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UNPUBLISHED

UNITED STATES COURT OF APPEALS


FOR THE FOURTH CIRCUIT

No. 11-4183

UNITED STATES OF AMERICA,


Plaintiff Appellee,
v.
JESSIE DONALD KINNEY,
Defendant - Appellant.

Appeal from the United States District Court for the District of
South Carolina, at Charleston.
Patrick Michael Duffy, Senior
District Judge. (2:09-cr-01091-PMD-1)

Submitted:

February 23, 2012

Decided:

March 12, 2012

Before MOTZ and GREGORY, Circuit Judges, and HAMILTON, Senior


Circuit Judge.

Affirmed by unpublished per curiam opinion.

Mary
Gordon
Baker,
Assistant
Federal
Public
Defender,
Charleston, South Carolina, for Appellant.
William N. Nettles,
United States Attorney, Jeffrey Mikell Johnson, Robert F. Daley,
Jr.,
Assistant
United
States
Attorneys,
Columbia,
South
Carolina, for Appellee.

Unpublished opinions are not binding precedent in this circuit.

PER CURIAM:
Jessie

Donald

Kinney

pled

guilty

to

one

count

of

possession of a firearm and ammunition by a convicted felon, in


violation of 18 U.S.C. 922(g)(1), 924(a)(2) (2006), and was
sentenced to thirty months imprisonment.
challenges

his

sentence,

arguing

that

On appeal, Kinney
the

district

court

incorrectly counted his prior South Carolina state conviction


for

assault

and

battery

of

high

and

aggravated

nature

(ABHAN) as a predicate offense qualifying him for the enhanced


base offense level at U.S. Sentencing Guidelines Manual (USSG)
2K2.1(a)(4)(A) (2010).
The

We affirm.

Guidelines

establish

base

offense

level

of

twenty for a defendant who violates 18 U.S.C. 922(g) if the


defendant committed any part of the . . . offense subsequent to
sustaining one felony conviction of . . . a crime of violence.
USSG 2K2.1(a)(4)(A).
a

crime

of

violence

Whether a prior conviction qualifies as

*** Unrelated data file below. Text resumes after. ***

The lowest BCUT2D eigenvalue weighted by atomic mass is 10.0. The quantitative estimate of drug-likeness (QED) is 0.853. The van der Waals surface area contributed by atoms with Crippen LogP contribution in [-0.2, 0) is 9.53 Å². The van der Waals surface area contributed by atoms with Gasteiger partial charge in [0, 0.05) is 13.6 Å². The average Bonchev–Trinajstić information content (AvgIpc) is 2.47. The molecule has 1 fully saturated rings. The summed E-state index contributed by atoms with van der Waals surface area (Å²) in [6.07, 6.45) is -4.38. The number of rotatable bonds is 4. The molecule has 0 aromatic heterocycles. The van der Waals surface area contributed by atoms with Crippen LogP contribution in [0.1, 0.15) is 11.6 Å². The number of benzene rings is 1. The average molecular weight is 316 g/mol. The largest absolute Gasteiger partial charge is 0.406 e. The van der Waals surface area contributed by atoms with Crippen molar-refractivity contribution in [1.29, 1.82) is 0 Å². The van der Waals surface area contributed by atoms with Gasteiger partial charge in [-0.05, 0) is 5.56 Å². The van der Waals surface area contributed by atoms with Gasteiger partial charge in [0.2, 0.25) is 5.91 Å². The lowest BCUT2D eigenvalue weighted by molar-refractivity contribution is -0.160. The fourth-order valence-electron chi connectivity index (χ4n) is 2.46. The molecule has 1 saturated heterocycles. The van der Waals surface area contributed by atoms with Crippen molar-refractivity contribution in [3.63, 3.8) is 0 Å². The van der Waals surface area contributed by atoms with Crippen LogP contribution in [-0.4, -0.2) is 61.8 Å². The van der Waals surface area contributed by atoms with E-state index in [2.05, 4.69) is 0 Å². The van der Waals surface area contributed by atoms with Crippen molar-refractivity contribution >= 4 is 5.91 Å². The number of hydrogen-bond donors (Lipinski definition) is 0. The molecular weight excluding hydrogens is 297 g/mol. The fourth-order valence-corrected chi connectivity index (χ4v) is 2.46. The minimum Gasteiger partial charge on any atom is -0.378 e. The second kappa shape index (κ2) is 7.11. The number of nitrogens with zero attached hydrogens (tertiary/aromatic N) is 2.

is

an

issue

of

law

we

review

de

novo.

United States v. Jenkins, 631 F.3d 680, 682 (4th Cir. 2011).

crime of violence for purposes of USSG 2K2.1(a)(4)(A) is an


offense that involves conduct that presents a serious potential
risk of physical injury to another.

USSG 4B1.2(a)(2); see

USSG 2K2.1 cmt. n.1 (providing that a [c]rime of violence


has the meaning given that term in 4B1.2(a)).

At

the

time

of

Kinneys

conviction

for

ABHAN,

the

crime was a common-law crime defined as the unlawful act of


violent

injury

to

aggravation.

another

State

(S.C. 2000).

accompanied

v.

Fennell,

by

531

circumstances
S.E.2d

512,

of
516

Kinney argues that a conviction for ABHAN is not a

per se crime of violence because such a crime can be committed


recklessly and negligently, in addition to intentionally.
In

this

case,

the

district

court

determined

that,

under either the categorical or modified categorical approach,


Kinneys conviction for ABHAN qualified as a crime of violence.
Even

assuming

violence,
modified

we

that

ABHAN

affirm

categorical

the

is

not

district

approach,

categorically
courts

that

the

finding,
record

of

crime
using

of
the

Kinneys

conviction for ABHAN reflects intentional and violent conduct.


See United States v. Spence, 661 F.3d 194, 197200 (4th Cir.
2011)

(applying

modified

categorical

approach

to

ABHAN

conviction for purposes of enhancing sentence under 18 U.S.C.


2252A(b)(2) (2006)).

We therefore conclude that the district

court properly determined that Kinneys conviction for ABHAN was


a crime of violence for purposes of applying the enhanced base
offense level at USSG 2K1.2(a)(4)(A).
Accordingly, we affirm the district courts judgment.
We

dispense

with

oral

argument

because

the

facts

and

legal

contentions are adequately presented in the materials before the


court and argument would not aid the decisional process.
AFFIRMED